We're back out to Herbie today for a little bit of sanding and painting up at the pointy end.  I noticed the other day how scruffy the bow cants and the gas locker lid have got.  It's really noticeable how horizontal surfaces suffer paint degradation more than vertical ones.  The area I have to deal with is so small that the sanding should't take more than ten minutes and the masking and painting no more than half an hour, but we still need two or three days to get it done because of drying times.  So I have to work a few minutes and then take the rest of the day off.  That's my kind of hard labour.

We had a lot of rain last night but I'm not complaining.  I spoke the other day to one of the CRT chaps walking down Claydon locks and asked him about reservoir levels at the summit.  He said they were pretty grim.  Now I read that they're putting restrictions on the Leicester line and on Buckby locks. I hate to say it folks but we need a wet month.

Saturday, June 01, 2019

Food and drink

Having got a letter from the cardiac consultant saying that after the angiogram and the echocardiogram they can see nothing wrong with my ticker,   I've decided to ignore my symptoms unless they get bad and just carry on.  Maybe I just had a virus or something, or maybe I have a nasty case of acute hypochondria (Oh no, not that as well!).

So here we are sneaking a few days away on Herbie.  Tomorrow we head just three locks up the hill to a favourite stretch below the foot of the Claydon flight  where we plan to do not a lot except potter about and I'll do some guitar practice following some cool theory stuff I just learned.

Having had an exhausting day getting packed up and driving here, tonight we succumbed to one of our favourite ready meals (not that we often have such things) - M&S Gastropub Moussaka.  I challenge you to cook me a nicer one.  Anyway we scoffed it sitting outside Herbie at the marina and washed it down with another naughty but nice treat.  Here's an appropriately blurred picture of Herbie with the treat in the foreground.  If you like wine with bags of flavour this a good 'un.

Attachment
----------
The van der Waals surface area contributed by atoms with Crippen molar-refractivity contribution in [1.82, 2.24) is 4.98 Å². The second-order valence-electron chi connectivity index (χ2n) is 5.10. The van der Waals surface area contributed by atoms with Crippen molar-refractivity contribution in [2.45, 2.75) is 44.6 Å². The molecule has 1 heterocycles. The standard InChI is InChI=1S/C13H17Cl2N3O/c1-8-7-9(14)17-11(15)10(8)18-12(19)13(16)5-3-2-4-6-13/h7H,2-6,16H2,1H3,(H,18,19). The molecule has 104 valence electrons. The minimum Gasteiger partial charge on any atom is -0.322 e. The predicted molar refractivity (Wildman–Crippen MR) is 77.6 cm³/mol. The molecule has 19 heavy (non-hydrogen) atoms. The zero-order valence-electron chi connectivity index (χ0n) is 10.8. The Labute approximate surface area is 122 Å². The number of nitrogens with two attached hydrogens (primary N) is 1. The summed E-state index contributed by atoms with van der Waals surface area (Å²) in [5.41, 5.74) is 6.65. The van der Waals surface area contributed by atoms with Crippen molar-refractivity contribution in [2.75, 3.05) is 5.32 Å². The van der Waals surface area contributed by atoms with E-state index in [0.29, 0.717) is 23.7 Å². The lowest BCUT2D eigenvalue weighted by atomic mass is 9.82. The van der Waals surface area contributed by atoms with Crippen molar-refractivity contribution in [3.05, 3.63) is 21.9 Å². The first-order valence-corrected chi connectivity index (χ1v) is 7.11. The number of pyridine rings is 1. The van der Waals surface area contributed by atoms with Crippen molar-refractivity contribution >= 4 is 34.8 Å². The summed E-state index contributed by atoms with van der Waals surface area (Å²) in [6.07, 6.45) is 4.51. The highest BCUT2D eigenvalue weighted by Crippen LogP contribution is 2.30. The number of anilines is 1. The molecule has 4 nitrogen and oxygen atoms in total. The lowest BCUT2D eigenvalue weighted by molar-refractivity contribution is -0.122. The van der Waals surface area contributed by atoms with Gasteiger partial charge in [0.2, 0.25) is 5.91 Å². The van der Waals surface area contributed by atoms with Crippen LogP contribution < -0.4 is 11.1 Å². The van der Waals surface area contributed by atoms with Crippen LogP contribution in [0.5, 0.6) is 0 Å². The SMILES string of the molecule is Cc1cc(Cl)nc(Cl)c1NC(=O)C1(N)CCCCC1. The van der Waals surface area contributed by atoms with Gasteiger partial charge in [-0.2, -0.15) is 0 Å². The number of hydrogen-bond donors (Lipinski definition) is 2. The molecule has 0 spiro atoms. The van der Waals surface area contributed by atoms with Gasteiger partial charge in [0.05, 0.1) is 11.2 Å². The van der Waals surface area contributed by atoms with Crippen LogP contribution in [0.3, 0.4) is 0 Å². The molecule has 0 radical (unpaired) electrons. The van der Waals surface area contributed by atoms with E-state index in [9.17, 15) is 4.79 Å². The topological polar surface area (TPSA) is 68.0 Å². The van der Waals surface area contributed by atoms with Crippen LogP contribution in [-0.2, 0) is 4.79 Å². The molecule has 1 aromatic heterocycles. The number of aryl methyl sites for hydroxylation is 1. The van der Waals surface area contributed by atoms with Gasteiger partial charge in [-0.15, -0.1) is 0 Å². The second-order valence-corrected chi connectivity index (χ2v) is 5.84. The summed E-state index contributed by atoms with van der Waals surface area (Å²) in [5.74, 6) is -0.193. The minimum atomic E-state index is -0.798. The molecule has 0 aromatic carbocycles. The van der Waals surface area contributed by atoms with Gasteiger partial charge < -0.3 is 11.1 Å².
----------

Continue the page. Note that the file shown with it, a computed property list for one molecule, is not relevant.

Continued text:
Tesco's finest.

I've been cutting back severely on the old alcohol in recent weeks and experimenting with alcohol free (or nearly free) wines beers and ciders.  Most Wines of this genre are pretty ghastly, the best we found was from dear old Tesco.

Ciders are generally ok - just sweet fizzy apple juice mainly.  Beers are very mixed.  Low alcohol wheat beers are pretty good if you like that sort of thing.  Sainsbury's do a good one.  As for English type beers, many illustrious brewers have had a bash at it and most have produced quite nasty stuff.  There is one however that is a belter if you like beers of the Ghost Ship genre(American hops and light malts).  Look out for Infinite Session Pale.  They describe it as an American Pale Ale and it is typical of that type of beer, which I happen to love.  I've seen it in bottles in Sainsbury's and cans in M&S.  Virtually alcohol free but really really good.  Very hoppy, and I'm pretty sure I could be fooled into thinking it was a 4%er if someone got me one from the bar.  And only 36 calories in a 330 ml can. Sadly (there has to be a down side) it ain't cheap.

So tomorrow he head up hill for sea trials of our new steerer's seat and to check that lock working doesn't give me a heart attack.  I'm quietly confident.

Monday, May 20, 2019

Uncomfortably numb no more

Pink Floyd may have made a lot of dosh from being Comfortably Numb (at the same time as inspiring the naming of a narrowboat or two), but sitting on Herbie's rear end whilst steering makes my rear end uncomfortably numb.  So flagrantly copying an idea from Oakie, Kath and I have manufactured ouselves a padded steerer's seat covered in an alarmingly scarlet shade of vinyl.

Held in place by two bolts and wingnuts we sincerely hope it will not deposit us in the cut.  Sea trials have yet to be carried out.

Anyhow our couple of days aboard Herbie in the marina have not been entirely wasted. I even washed and polished Herbie's port side.  What a good boy am I.

This picture fails to show the full glory of my efforts but at least you can see the full glory of our lovely spot in the marina.. The starboard side will have to wait until I don't have to risk life and limb to get at it.

Tomorrow we depart by car for Cambridge for our annual assault on the beer festival on Jesus Green. In deference to my current medical predicament I promise to exercise a modicum of restraint and stick to halves of lowish alcohol beers. Actually the hard bit will be to refrain from the delights of the cheese counter. It's a hard life.

Saturday, May 18, 2019

Not a Constable

I don't do much sketching and I do even less painting, but I though I might as well make an exhibition of myself and show you this pencil and watercolour sketch I did of Kath sitting outside Herbie at Abingdon last autumn. Not that you'd recognise Kath or Herbie from it, but you might at least be able to make out that it's Abingdon.

Today we're off(by car) to Long Buckby to help celebrate Rick and Marilyn's golden wedding anniversary.  If she'd have strangled him all those years ago, she'd have been out by now.